Theoretically, the same benefit cost analysis procedure could have been applied to BiOp2000 salmon conservation measures. Like earlier salmon programs, their goal was producing or preserving salmon benefits (commercial and sport harvests and possibly intangible "aesthetic" values). They also have costs, including direct public expenditures, as well as foregone electricity, irrigation and other non-salmon river uses.
I say theoretically. Readers unaware of current attitudes toward economics in today's official "salmon world" are invited to perform this experiment. Raise the subject of salmon benefit cost analysis with an environmentalist or salmon advocate. However, recognize you are embarking on an adventure sport. That means taking precautions. Keep your back to a solid object and plan your escape before opening discussion of the most heretical idea in all salmon-dom, that salmon should pay their own way in the form of contributions to human interests and values.
It wasn't always this way. Benefit cost analysis evolved during the '30s to evaluate federally supported land and water resource projects, primarily in the West. See the cited reference for details. Conflict was part of that evolution. Local communities (and their congressmen) wanted their favorite projects, regardless of contributions (or lack thereof) to national economic well being. Environmentalists, who opposed most projects, were equally indifferent to interests other than their own cherished causes. But there was a balance between the greater good and parochial interests. Don't get me started on how ESA destroyed that balance. Maybe some other day.
Being historically, politically and culturally explainable does not make today's aversion to benefit cost analysis any less regrettable. The most promising (non-draconian) salmon conservation measures (like barging) would most likely pass a salmon-pay-their-own-way test. Aggressively searching for similar salmon-pay-their-own-way solutions during the '90s might have averted, and certainly would have diminished, the current salmon versus economy conflict. Winners would have been Northwesterners who value salmon and non-salmon resources by a common yardstick of contribution to a comprehensively defined public interest.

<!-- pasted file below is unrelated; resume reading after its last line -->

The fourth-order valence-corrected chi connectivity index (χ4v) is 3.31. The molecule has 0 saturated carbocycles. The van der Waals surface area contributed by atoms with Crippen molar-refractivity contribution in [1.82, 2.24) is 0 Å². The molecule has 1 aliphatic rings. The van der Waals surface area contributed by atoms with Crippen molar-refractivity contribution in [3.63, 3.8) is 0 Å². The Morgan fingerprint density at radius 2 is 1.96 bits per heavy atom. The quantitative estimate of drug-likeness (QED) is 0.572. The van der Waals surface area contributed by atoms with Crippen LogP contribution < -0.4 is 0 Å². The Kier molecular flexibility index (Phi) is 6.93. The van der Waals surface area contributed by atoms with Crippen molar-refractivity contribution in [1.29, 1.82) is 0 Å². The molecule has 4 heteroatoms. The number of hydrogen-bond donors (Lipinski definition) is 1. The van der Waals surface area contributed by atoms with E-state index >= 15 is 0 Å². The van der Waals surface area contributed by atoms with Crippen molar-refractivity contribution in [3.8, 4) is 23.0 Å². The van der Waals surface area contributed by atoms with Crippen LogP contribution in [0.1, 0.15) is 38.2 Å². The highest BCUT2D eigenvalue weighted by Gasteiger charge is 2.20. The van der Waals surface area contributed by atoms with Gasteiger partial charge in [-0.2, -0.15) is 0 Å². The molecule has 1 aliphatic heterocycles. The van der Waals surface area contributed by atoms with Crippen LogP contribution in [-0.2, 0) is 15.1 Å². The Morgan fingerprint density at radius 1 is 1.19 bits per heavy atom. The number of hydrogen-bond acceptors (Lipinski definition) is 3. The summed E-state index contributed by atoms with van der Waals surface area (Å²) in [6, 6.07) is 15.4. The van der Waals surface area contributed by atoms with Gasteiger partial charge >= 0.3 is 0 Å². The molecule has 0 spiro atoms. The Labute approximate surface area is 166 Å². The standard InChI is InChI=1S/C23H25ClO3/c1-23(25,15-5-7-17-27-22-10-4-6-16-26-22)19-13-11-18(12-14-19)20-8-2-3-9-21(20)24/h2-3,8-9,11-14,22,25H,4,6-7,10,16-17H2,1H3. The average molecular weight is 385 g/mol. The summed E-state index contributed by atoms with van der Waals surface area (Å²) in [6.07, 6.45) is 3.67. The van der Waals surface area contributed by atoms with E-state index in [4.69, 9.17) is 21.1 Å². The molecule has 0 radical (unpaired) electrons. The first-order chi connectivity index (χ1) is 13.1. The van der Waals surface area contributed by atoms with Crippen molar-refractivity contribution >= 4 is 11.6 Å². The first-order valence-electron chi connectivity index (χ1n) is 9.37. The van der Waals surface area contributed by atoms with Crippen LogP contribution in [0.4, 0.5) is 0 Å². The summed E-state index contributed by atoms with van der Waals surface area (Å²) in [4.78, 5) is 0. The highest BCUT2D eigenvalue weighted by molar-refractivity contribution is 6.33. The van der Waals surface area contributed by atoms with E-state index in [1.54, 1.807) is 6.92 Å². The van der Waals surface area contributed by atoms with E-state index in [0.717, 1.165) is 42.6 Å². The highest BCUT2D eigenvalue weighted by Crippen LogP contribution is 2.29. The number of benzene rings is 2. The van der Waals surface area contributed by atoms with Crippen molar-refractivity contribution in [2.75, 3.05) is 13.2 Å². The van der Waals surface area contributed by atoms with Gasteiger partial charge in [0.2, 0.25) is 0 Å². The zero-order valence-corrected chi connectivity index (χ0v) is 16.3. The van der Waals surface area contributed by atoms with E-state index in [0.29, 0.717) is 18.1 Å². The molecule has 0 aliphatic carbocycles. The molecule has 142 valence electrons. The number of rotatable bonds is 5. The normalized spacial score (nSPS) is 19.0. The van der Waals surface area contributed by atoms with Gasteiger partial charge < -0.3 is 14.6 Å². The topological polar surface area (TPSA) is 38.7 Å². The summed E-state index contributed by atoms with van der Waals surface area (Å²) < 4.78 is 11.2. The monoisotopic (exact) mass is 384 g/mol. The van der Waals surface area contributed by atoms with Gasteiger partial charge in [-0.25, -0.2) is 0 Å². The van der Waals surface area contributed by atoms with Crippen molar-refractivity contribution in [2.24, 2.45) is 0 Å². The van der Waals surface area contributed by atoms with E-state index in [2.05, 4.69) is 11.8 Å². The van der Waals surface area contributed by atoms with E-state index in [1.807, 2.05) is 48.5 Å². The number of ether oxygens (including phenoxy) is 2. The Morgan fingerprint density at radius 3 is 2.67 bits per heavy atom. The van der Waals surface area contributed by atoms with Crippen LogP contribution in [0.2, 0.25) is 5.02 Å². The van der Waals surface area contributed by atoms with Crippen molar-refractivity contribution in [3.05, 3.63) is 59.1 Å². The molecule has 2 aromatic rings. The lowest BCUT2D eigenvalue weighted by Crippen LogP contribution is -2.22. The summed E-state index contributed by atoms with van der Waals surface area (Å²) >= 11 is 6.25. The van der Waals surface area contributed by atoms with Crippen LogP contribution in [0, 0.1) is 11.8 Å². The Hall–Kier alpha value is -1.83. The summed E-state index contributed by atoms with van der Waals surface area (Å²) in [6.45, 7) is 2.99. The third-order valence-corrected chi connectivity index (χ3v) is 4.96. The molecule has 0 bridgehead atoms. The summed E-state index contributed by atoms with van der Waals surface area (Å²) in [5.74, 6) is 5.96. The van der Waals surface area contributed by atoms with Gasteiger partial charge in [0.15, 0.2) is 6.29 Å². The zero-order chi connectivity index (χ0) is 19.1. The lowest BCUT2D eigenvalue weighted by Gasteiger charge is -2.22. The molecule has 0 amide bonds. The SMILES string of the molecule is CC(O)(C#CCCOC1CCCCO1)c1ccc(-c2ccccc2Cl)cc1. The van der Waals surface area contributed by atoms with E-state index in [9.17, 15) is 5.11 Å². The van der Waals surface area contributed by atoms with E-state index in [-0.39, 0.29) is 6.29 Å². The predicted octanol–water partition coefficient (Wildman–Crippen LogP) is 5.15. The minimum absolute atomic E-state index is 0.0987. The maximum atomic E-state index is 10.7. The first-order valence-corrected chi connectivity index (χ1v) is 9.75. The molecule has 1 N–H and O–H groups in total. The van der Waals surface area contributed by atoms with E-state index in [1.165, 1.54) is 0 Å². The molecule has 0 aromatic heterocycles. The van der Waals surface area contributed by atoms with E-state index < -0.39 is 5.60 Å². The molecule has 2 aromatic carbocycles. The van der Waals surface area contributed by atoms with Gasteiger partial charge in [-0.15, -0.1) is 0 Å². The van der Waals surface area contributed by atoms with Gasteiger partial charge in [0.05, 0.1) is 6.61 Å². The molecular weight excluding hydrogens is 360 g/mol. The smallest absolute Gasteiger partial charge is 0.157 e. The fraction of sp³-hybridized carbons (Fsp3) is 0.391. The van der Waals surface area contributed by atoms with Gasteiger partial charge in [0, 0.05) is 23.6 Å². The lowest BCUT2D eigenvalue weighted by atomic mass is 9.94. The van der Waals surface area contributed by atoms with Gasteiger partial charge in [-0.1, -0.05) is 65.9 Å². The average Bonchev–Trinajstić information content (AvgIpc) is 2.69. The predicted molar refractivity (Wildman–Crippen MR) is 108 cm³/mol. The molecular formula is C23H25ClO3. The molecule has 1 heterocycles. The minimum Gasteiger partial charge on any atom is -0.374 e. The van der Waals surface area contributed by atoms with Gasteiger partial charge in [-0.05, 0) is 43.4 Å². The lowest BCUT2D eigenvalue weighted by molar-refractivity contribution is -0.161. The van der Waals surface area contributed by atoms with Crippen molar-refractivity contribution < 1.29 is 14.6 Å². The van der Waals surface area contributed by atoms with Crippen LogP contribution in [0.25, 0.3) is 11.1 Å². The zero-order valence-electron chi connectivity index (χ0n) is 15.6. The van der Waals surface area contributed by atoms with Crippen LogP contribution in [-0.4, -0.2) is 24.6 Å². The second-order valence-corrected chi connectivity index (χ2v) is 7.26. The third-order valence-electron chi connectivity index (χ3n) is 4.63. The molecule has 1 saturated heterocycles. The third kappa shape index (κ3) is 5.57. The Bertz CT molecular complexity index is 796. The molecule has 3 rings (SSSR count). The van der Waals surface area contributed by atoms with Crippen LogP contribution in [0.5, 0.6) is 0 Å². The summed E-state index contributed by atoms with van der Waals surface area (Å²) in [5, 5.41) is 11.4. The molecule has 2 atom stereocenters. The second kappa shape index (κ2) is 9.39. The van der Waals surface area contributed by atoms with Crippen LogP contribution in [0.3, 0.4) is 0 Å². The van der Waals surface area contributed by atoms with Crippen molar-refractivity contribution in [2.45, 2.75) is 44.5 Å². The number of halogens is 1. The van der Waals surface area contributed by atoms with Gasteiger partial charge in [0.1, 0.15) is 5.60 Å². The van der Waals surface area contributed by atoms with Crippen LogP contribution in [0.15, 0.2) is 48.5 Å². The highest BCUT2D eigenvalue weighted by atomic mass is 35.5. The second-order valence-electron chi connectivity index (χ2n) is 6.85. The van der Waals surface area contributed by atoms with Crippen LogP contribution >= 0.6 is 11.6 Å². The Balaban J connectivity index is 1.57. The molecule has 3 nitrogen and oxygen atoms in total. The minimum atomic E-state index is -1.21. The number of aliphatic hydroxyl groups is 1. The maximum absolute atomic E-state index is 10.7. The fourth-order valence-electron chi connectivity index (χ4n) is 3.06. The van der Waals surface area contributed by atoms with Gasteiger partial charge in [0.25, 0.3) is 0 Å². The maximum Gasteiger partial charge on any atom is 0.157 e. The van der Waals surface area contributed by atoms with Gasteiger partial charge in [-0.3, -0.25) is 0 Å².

That winning group could have included sport, commercial and tribal salmon fishermen. No, fishermen would not have gotten all the salmon they want or they remember from the "old days." As an avid sport fishermen and hunter, I know how unattainable such goals are today, regardless of the species or measures taken on its behalf.
Salmon-pay-their-own-way is not the only benefit cost criterion. Cost effectiveness analysis is a modification of benefit cost procedure that accounts for non-economic conditions and objectives, such as those enshrined in ESA. Under cost effectiveness analysis, conservation measures would have been ranked according to economic cost of achieving stipulated non-economic goals or conditions. Skipping a lot of details, the more stringent the non-economic conditions, the more expensive the cost effective (cheapest) measures for attaining them.
In addition to economic savings, a benefit cost or cost effectiveness approach would have acknowledged the legitimacy of all effected parties, particularly cost bearers. By contrast, the analysis reported in BiOp2000 has fueled anger since its publication. One source of that anger is the document author's disregard for costs. That disregard amounts to rejecting the legitimacy of the interests and values of those who bear those costs.
Enough theory. Next installment we dip back into the details of BiOp2000, this time treading (carefully) down the hall of mirrors called its decision analysis.
Reference: "Economic and Environmental Principles and Guidelines for Water and Related Land Resources Implemen- tation Studies" U.S. Water Resources Council, March 10, 1983 (www.iwr.usace.army.mil/iwr/pdf/p&g.pdf).
Hundreds in Idaho Mourn Former Rep. Helen Chenoweth-Hage by Jesse Harlan Alderman, Seattle Post-Intelligencer, 10/9/6